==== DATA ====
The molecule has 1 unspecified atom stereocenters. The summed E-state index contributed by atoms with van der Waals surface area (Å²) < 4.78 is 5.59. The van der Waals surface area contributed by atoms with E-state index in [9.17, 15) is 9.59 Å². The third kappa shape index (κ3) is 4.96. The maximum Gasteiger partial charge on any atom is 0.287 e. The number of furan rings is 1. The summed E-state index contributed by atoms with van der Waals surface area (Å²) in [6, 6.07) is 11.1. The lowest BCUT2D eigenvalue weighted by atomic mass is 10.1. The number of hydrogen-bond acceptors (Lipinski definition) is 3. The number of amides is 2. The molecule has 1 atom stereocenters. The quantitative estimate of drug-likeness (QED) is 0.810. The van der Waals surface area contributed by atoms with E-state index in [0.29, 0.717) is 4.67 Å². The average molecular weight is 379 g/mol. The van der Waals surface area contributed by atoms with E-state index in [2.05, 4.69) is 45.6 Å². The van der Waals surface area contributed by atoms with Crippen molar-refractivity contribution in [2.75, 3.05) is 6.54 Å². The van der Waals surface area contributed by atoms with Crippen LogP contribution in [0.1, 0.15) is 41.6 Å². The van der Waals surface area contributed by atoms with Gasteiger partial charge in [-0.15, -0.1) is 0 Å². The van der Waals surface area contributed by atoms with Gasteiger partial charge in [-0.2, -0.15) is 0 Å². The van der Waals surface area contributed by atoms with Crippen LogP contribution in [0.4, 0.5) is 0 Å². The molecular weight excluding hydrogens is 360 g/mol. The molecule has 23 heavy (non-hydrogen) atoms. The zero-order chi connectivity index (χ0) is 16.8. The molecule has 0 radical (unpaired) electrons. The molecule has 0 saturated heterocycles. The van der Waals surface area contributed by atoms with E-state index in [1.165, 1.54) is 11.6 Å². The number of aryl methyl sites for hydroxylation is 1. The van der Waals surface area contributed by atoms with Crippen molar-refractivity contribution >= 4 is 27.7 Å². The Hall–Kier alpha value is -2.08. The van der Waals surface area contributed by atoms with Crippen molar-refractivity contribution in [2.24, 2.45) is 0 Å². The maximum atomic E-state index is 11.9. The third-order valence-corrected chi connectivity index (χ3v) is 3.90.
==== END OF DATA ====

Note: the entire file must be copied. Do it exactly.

The molecule has 1 unspecified atom stereocenters. The summed E-state index contributed by atoms with van der Waals surface area (Å²) < 4.78 is 5.59. The van der Waals surface area contributed by atoms with E-state index in [9.17, 15) is 9.59 Å². The third kappa shape index (κ3) is 4.96. The maximum Gasteiger partial charge on any atom is 0.287 e. The number of furan rings is 1. The summed E-state index contributed by atoms with van der Waals surface area (Å²) in [6, 6.07) is 11.1. The lowest BCUT2D eigenvalue weighted by atomic mass is 10.1. The number of hydrogen-bond acceptors (Lipinski definition) is 3. The number of amides is 2. The molecule has 1 atom stereocenters. The quantitative estimate of drug-likeness (QED) is 0.810. The van der Waals surface area contributed by atoms with E-state index in [0.29, 0.717) is 4.67 Å². The average molecular weight is 379 g/mol. The van der Waals surface area contributed by atoms with E-state index in [2.05, 4.69) is 45.6 Å². The van der Waals surface area contributed by atoms with Crippen molar-refractivity contribution in [2.75, 3.05) is 6.54 Å². The van der Waals surface area contributed by atoms with Crippen LogP contribution in [0.1, 0.15) is 41.6 Å². The van der Waals surface area contributed by atoms with Gasteiger partial charge in [-0.15, -0.1) is 0 Å². The van der Waals surface area contributed by atoms with Gasteiger partial charge in [-0.2, -0.15) is 0 Å². The van der Waals surface area contributed by atoms with Crippen LogP contribution in [0.4, 0.5) is 0 Å². The molecular weight excluding hydrogens is 360 g/mol. The molecule has 23 heavy (non-hydrogen) atoms. The zero-order chi connectivity index (χ0) is 16.8. The molecule has 0 radical (unpaired) electrons. The molecule has 0 saturated heterocycles. The van der Waals surface area contributed by atoms with E-state index in [1.165, 1.54) is 11.6 Å². The number of aryl methyl sites for hydroxylation is 1. The van der Waals surface area contributed by atoms with Crippen molar-refractivity contribution >= 4 is 27.7 Å². The Hall–Kier alpha value is -2.08. The van der Waals surface area contributed by atoms with Crippen molar-refractivity contribution in [2.24, 2.45) is 0 Å². The maximum atomic E-state index is 11.9. The third-order valence-corrected chi connectivity index (χ3v) is 3.90.